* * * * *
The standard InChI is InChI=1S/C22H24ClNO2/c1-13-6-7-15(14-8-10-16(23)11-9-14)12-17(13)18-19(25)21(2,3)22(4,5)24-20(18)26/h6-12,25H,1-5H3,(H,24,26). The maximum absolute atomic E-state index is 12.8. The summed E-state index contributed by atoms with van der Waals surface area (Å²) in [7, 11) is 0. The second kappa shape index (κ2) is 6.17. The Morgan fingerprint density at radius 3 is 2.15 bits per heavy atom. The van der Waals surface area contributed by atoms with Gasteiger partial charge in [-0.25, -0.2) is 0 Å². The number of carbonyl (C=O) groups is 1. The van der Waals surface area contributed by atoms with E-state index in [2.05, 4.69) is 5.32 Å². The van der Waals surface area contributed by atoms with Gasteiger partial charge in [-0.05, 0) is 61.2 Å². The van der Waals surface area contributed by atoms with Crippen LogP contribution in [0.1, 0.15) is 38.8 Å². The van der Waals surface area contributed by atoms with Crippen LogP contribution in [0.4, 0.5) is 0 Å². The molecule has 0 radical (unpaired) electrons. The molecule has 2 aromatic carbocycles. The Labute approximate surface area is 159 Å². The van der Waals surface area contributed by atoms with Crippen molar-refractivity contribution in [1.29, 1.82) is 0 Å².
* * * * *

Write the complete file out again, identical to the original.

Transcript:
The standard InChI is InChI=1S/C22H24ClNO2/c1-13-6-7-15(14-8-10-16(23)11-9-14)12-17(13)18-19(25)21(2,3)22(4,5)24-20(18)26/h6-12,25H,1-5H3,(H,24,26). The maximum absolute atomic E-state index is 12.8. The summed E-state index contributed by atoms with van der Waals surface area (Å²) in [7, 11) is 0. The second kappa shape index (κ2) is 6.17. The Morgan fingerprint density at radius 3 is 2.15 bits per heavy atom. The van der Waals surface area contributed by atoms with Gasteiger partial charge in [-0.25, -0.2) is 0 Å². The number of carbonyl (C=O) groups is 1. The van der Waals surface area contributed by atoms with E-state index in [2.05, 4.69) is 5.32 Å². The van der Waals surface area contributed by atoms with Gasteiger partial charge in [-0.05, 0) is 61.2 Å². The van der Waals surface area contributed by atoms with Crippen LogP contribution in [0.1, 0.15) is 38.8 Å². The van der Waals surface area contributed by atoms with Crippen LogP contribution in [0.4, 0.5) is 0 Å². The molecule has 0 radical (unpaired) electrons. The molecule has 2 aromatic carbocycles. The Labute approximate surface area is 159 Å². The van der Waals surface area contributed by atoms with Crippen molar-refractivity contribution in [1.29, 1.82) is 0 Å².